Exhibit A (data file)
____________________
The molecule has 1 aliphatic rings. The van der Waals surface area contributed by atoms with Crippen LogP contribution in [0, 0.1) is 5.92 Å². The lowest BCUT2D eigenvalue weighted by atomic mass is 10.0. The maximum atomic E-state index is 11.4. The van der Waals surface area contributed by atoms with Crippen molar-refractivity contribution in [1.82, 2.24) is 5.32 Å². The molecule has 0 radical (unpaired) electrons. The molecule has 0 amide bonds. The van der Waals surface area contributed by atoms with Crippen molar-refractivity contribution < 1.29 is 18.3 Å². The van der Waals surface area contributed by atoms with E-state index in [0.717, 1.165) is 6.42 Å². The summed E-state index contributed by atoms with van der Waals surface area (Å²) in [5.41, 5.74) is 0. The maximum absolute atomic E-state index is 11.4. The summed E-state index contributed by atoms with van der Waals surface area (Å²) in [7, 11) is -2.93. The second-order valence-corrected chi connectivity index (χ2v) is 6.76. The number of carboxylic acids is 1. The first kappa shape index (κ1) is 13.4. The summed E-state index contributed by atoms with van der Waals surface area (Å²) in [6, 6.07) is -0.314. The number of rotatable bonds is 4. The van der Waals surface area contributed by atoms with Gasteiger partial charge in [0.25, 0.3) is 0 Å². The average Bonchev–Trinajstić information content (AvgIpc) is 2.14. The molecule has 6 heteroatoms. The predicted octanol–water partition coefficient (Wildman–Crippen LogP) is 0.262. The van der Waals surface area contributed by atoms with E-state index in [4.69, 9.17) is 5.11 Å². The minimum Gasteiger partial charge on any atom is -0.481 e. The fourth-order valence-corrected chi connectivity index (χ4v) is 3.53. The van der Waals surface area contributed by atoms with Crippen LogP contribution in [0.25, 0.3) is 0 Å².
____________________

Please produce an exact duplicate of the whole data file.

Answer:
The molecule has 1 aliphatic rings. The van der Waals surface area contributed by atoms with Crippen LogP contribution in [0, 0.1) is 5.92 Å². The lowest BCUT2D eigenvalue weighted by atomic mass is 10.0. The maximum atomic E-state index is 11.4. The van der Waals surface area contributed by atoms with Crippen molar-refractivity contribution in [1.82, 2.24) is 5.32 Å². The molecule has 0 radical (unpaired) electrons. The molecule has 0 amide bonds. The van der Waals surface area contributed by atoms with Crippen molar-refractivity contribution < 1.29 is 18.3 Å². The van der Waals surface area contributed by atoms with E-state index in [0.717, 1.165) is 6.42 Å². The summed E-state index contributed by atoms with van der Waals surface area (Å²) in [5.41, 5.74) is 0. The maximum absolute atomic E-state index is 11.4. The summed E-state index contributed by atoms with van der Waals surface area (Å²) in [7, 11) is -2.93. The second-order valence-corrected chi connectivity index (χ2v) is 6.76. The number of carboxylic acids is 1. The first kappa shape index (κ1) is 13.4. The summed E-state index contributed by atoms with van der Waals surface area (Å²) in [6, 6.07) is -0.314. The number of rotatable bonds is 4. The van der Waals surface area contributed by atoms with Gasteiger partial charge in [0.25, 0.3) is 0 Å². The average Bonchev–Trinajstić information content (AvgIpc) is 2.14. The molecule has 6 heteroatoms. The predicted octanol–water partition coefficient (Wildman–Crippen LogP) is 0.262. The van der Waals surface area contributed by atoms with E-state index in [4.69, 9.17) is 5.11 Å². The minimum Gasteiger partial charge on any atom is -0.481 e. The fourth-order valence-corrected chi connectivity index (χ4v) is 3.53. The van der Waals surface area contributed by atoms with Crippen LogP contribution in [0.25, 0.3) is 0 Å².